Family of Man
Touted as the “greatest photographic exhibition of all time,” Family of Man was an exhibition of photographs curated by celebrated Luxembourgish-American photographer Edward Steichen. It was first exhibited at the Museum of Modern Art (MoMA), New York, USA from January 24 to May 8, 1955. Under its philosophy of “the essential oneness of mankind across the world”, the exhibition gathered images submitted by photographers from over sixty five countries, depicting the different stages in a human being’s life, from birth to death. The exhibition space itself was divided based on “universal” themes such as childbirth, love, dance, work and death, with unframed images of varying sizes floating within the space under each theme. The exhibition catalogue, which was designed by author and illustrator Leo Lionni and featured both images from the exhibition as well as literary quotations from around the world, had a circulation of over five million copies and is still in print today.
Following its exhibition at the MoMA, Family of Man travelled to thirty seven countries and was reportedly seen by over nine million people by 1961. It travelled to seven cities in India from 1956–57 with the support of the United States Information Services — namely Agra, Bombay (now Mumbai), Calcutta (now Kolkata), Delhi, Trivandrum (now Thiruananthapuram), Ahmedabad and Madras (now Chennai). The exhibition included thirteen images of India, out of which only one was taken by an Indian. The rest were were all by international photographers – mostly photojournalists such as Werner Bischof, Constantin Joffé and William Vandivert – and depicted scenes of poverty and suffering.The exception was a photograph attributed to Satyajit Ray, which was in fact a still from his film Pather Panchali (1955) and was most likely taken not by the filmmaker himself, but by the cinematographer of the film, Subrato Mitra.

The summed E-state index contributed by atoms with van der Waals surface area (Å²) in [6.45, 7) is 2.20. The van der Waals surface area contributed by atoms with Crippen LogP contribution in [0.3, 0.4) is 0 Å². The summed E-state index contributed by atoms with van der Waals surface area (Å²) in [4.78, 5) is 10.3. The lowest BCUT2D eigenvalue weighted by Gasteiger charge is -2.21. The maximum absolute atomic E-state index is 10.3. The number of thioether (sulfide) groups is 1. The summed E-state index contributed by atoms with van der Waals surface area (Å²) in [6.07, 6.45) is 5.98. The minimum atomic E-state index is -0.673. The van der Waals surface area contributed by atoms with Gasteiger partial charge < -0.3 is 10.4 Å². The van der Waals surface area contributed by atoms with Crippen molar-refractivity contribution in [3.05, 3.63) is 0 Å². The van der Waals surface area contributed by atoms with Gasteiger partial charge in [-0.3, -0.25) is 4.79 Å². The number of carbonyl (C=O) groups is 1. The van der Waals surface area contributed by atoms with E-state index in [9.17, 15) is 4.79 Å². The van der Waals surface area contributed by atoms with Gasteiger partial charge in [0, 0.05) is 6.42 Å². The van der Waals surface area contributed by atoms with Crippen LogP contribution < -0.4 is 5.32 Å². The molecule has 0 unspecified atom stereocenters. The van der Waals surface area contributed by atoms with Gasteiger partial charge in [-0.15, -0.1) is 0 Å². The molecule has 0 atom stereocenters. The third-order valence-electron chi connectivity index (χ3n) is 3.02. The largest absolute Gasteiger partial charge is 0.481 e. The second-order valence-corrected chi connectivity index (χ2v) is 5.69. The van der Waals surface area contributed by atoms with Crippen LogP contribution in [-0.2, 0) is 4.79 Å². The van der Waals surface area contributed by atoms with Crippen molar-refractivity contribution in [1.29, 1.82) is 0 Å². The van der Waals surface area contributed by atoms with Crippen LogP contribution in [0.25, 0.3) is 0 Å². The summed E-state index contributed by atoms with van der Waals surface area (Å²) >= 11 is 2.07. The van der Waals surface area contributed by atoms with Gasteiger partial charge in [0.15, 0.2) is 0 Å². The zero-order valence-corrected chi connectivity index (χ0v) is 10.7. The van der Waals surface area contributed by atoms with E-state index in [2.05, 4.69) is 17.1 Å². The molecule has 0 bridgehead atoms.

Within scholarship, the exhibition has come to be heavily scrutinised over time. The claims made by the exhibition of the “essential oneness” of the human condition and the fundamental equality of mankind have been severely criticised. In particular, critics have noted the imbalance between the conditions of different nations and how they were represented in the exhibition. The efforts of sending the exhibition on a world tour have additionally been read as an act of propaganda by the US during the Cold War.
In 1994, Family of Man was installed permanently at the Clervaux Castle, Luxembourg. It was made a part of the UNESCO Memory of the World Register in 2003.
Azoulay, Ariella. “‘THE FAMILY OF MAN’: A VISUAL UNIVERSAL DECLARATION OF HUMAN RIGHT.” Accessed May 31, 2021. https://documentsanddocumentaries.files.wordpress.com/2016/02/fom_azoulay_snapshot.pdf
Barthes, Roland. Mythologies. Translated by Annette Lavers. New York: Farrar, Straus & Giroux, 1972.
Fred Turner. “The Family of Man and the Politics of Attention in Cold War America.” Accessed May 31, 2021. https://fredturner.stanford.edu/wp-content/uploads/Turner-Family-of-Man-PC-24.11.pdf
Museum of Modern Art. “Family of Man.” Accessed May 31, 2021. https://www.moma.org/calendar/exhibitions/2429
Pardo, Alon. “Humanism, Magnum, and the Family of Man.” Magnum Photos. Accessed May 31, 2021. https://www.magnumphotos.com/arts-culture/society-arts-culture/humanism-magnum-family-of-man-alona-pardo-david-seymour-edward-steichen-henri-cartier-bresson-moma-new-york/
Tifentale, Alise. “The Family of Man: The Photography Exhibition that Everybody Loves to Hate.” FK, July 2, 2018. Accessed May 31, 2021. https://fkmagazine.lv/2018/07/02/the-family-of-man-the-photography-exhibition-that-everybody-loves-to-hate/